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I stuck some willow twigs (upright variety, not weeping)in the ground last spring, and this year they're about 15' tall. They started out about 5-6' tall, with a foot or two stuck in the ground. Something like this or hybrid poplar might be good for fast shade, but plant a "good" tree nearly- maybe a red maple or pin oak(also relatively fast growing). Plan on cutting down the "trashy" tree in a few years when the "good" tree gets a bit of size on it.

-shakeytails in KY

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  #10  
Old 07/21/04, 05:44 PM
kathyh
 
Join Date: Dec 2002
Location: California
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I vote for a white mulberry. The berrys taste great, the chickens will eat what you dont. The leaves are good for horses and goats. And they grow fast.

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  #11  
Old 07/21/04, 06:01 PM
 
Join Date: Nov 2003
Location: SC Kansas
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Quote:
Originally Posted by countrygrrrl
If you plant a silver maple, I will personally come over there and give you a stern lecture. :yeeha:
OK, OK. I repent in dust and ashes. I agree that silver maples are not a very good tree, but they do grow fast and they do provide shade. Actually, I am putting in some chinese pistache trees. They are not real fast growers, but are supposed to be real hardy and goo shade trees.
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  #12  
Old 07/21/04, 07:09 PM
 
Join Date: May 2002
Location: Tennessee
Posts: 2,073

I vote for Chinese Empress tree or Pawlownia. I never saw anything grow as fast as that tree. It went from seedling to above the roof (peak) of the house in two years. Chinese value the wood. Big leaves would cast a lot of shade. Rita

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  #13  
Old 07/21/04, 09:48 PM
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A few states out there have outlawed Paulonia tomentosa. It's everything they advertise, and more...extremely fast growing, huge leaves, lovely, night-scented flowers...and it's as invasive as kudzu. Lots of tax dollars are being spent trying to eradicate it from parts of the US, while it's being freely planted still in others.

Invasive exotic plants and animals are a huge peeve of mine. Sorry if I'm sounding rude here.

Meg

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  #14  
Old 07/22/04, 10:20 AM
 
Join Date: May 2004
Posts: 73

this link notes:

"Danger: Parts of plant ( Paulownia tomentosa ) are poisonous if ingested"

http://plantsdatabase.com/go/391.html

please be careful out there!

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  #15  
Old 07/22/04, 10:46 AM
PITA
 
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Quote:
Originally Posted by Meg Z
A few states out there have outlawed Paulonia tomentosa. It's everything they advertise, and more...extremely fast growing, huge leaves, lovely, night-scented flowers...and it's as invasive as kudzu. Lots of tax dollars are being spent trying to eradicate it from parts of the US, while it's being freely planted still in others.

Invasive exotic plants and animals are a huge peeve of mine. Sorry if I'm sounding rude here.

Meg
I'm with you, Meg. I spend half my time here battling invasives. :no: I NEVER NEVER realized the issues they present until I moved here.

Big problem, those invasives. :no:
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  #16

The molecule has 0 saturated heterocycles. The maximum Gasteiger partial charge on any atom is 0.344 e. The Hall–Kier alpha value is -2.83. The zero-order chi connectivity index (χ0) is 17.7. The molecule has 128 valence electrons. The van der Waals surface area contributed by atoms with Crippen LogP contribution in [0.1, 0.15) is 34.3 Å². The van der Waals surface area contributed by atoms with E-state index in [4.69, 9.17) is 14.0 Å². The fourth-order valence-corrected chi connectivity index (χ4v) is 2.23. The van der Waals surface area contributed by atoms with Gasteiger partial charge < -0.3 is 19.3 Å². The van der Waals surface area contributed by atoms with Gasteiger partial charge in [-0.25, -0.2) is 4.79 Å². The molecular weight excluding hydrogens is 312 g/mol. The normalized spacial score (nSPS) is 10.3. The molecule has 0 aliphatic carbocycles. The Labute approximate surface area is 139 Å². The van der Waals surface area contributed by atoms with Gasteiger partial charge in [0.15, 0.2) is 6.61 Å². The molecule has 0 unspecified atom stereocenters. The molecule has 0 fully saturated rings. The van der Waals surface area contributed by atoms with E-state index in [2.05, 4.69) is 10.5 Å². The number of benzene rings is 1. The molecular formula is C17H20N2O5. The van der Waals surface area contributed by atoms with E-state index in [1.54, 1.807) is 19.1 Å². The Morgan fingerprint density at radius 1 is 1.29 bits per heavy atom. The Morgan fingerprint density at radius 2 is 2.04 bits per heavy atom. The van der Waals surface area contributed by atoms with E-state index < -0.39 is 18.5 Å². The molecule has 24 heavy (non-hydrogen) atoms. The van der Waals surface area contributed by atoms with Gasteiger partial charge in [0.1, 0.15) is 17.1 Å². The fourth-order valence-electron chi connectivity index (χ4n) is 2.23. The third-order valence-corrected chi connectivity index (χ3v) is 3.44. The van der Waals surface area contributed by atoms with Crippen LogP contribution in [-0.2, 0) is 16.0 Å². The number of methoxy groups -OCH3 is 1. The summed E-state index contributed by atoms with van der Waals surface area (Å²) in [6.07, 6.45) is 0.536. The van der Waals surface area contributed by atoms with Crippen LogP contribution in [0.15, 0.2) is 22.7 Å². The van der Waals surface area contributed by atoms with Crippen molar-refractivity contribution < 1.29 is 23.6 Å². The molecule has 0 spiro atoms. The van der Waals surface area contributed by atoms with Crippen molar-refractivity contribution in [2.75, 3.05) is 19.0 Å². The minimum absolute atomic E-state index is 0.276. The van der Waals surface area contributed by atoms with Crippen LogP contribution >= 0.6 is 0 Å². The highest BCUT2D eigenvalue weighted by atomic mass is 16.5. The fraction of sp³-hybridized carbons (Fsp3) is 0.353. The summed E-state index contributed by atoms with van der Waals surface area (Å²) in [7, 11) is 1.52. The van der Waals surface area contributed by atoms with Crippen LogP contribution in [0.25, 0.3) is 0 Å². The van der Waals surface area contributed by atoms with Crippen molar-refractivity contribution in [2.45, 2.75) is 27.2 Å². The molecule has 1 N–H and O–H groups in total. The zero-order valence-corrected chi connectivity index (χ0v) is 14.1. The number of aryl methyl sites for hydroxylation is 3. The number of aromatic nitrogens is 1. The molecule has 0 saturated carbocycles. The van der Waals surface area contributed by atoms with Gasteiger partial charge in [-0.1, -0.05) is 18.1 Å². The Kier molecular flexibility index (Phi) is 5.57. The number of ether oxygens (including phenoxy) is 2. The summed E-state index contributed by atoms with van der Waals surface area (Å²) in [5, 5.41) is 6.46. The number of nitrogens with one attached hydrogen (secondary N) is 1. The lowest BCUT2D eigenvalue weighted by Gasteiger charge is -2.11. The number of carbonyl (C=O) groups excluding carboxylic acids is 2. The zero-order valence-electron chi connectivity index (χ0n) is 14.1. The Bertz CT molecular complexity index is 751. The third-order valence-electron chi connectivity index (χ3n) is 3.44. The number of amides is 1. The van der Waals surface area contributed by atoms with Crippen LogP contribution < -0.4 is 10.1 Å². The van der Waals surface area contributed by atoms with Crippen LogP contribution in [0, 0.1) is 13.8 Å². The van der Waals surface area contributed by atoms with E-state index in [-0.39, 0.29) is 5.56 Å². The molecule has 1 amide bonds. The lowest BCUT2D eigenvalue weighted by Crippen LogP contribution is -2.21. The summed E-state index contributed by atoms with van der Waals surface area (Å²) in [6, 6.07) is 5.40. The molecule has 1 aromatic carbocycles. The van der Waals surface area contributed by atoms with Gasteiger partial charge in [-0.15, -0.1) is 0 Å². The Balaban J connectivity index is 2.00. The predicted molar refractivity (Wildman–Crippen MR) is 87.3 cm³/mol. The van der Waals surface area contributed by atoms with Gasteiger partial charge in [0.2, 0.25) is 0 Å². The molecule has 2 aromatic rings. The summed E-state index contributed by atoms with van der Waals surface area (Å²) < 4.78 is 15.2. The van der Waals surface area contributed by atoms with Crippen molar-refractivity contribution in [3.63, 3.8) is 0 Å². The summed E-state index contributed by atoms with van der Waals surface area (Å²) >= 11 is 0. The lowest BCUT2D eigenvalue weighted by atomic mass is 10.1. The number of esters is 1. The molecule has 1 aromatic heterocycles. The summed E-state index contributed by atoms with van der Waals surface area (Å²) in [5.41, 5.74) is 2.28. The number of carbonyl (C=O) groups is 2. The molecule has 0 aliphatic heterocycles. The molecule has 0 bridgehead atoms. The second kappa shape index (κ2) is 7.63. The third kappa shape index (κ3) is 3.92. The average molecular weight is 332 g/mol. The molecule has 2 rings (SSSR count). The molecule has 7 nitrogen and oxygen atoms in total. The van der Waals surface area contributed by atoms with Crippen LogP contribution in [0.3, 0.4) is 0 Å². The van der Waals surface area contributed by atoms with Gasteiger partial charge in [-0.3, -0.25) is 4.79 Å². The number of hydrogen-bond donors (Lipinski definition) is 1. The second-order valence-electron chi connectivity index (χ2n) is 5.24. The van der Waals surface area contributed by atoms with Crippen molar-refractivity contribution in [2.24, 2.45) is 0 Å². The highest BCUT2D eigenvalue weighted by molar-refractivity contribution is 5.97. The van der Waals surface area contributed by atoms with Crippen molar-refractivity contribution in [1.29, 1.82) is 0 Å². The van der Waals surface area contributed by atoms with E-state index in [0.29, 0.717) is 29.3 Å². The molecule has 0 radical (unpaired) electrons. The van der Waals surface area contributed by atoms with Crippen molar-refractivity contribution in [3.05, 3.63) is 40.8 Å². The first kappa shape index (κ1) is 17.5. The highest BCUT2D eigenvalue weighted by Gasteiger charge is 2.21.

Old 07/23/04, 05:37 AM
 
Join Date: Jun 2003
Location: NE Ohio
Posts: 3,030

Our fastest growing trees and bushes are hybrid poplar, quaking aspen, rose of sharon, and elderberry. I'm not sure if any of these are toxic to goats (I know that oak is, but that's the only one I've seen a warning on for goats so far) . We really haven't had much breakage on the hybrid poplars, but it's not terribly windy here. I have a weeping willow shading the chicken pen, but it's kind of scraggly, so this year I planted a row of sunflowers right behind the pen to help out when the sun is low. I don't have any goats to nibble them, though!

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  #17  
Old 07/23/04, 11:18 PM
 
Join Date: Oct 2002
Location: OH/PA line, up near the lake
Posts: 130

Thanks for all the great ideas. I was thinking about a willow, since the area does not drain well and there is a LOT of extra water back there. DH wants a mulberry tree, since he had one when growing up and loves the berries. I'm not really sure what I want. I definitely can't plant anything that hates wet feet.

The chicken yard itself is kind of narrow, and putting the tree in the middle of it will eventually interfere with getting in and out. The yard backs up to the pasture, where there is plenty of room, and so I was going to plant the tree near the pasture fence where it would hang over and shade the chickens.

Uncle Will, if you have mulberries you don't want I would be happy to take them off your hands.

Cindy

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  #18  
Old 07/24/04, 12:24 PM
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Location: MS
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The chickens would really appreciate the mulberry and it's free chicken feed for you!

We've just started our farm (moved in the first of March this year) and I've got a tiny start on an orchard...one mulberry and two apple trees (the peach trees got bush-hogged by the neighbor trying to be helpful).

I am amazed at how fast the mulberry is growing! And pleased too! So my vote would be for a mulberry tree.

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  #19  
Old 07/24/04, 08:13 PM
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Location: Pa
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Yeah...I'd go for the tried and true maple. I like the Red Maple. If you have dry soil, may have to go with a crapply Locust. Remember, Weeping Willows shed a lot of sticks.

Bye

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  #20  
Old 07/25/04, 11:49 PM
 
Join Date: Oct 2003
Location: FL, TN
Posts: 27

Here is 2-page a publication from Univ. of Tennessee that lists fast growing trees, their common and scientific names, and concerns and items of interest regarding each choice:

http://www.utextension.utk.edu/publi...iles/SP616.pdf

You may want to consult this 4-page publication regarding trees to reconsider before planting:

http://www.utextension.utk.edu/publi...iles/SP512.pdf

Wendy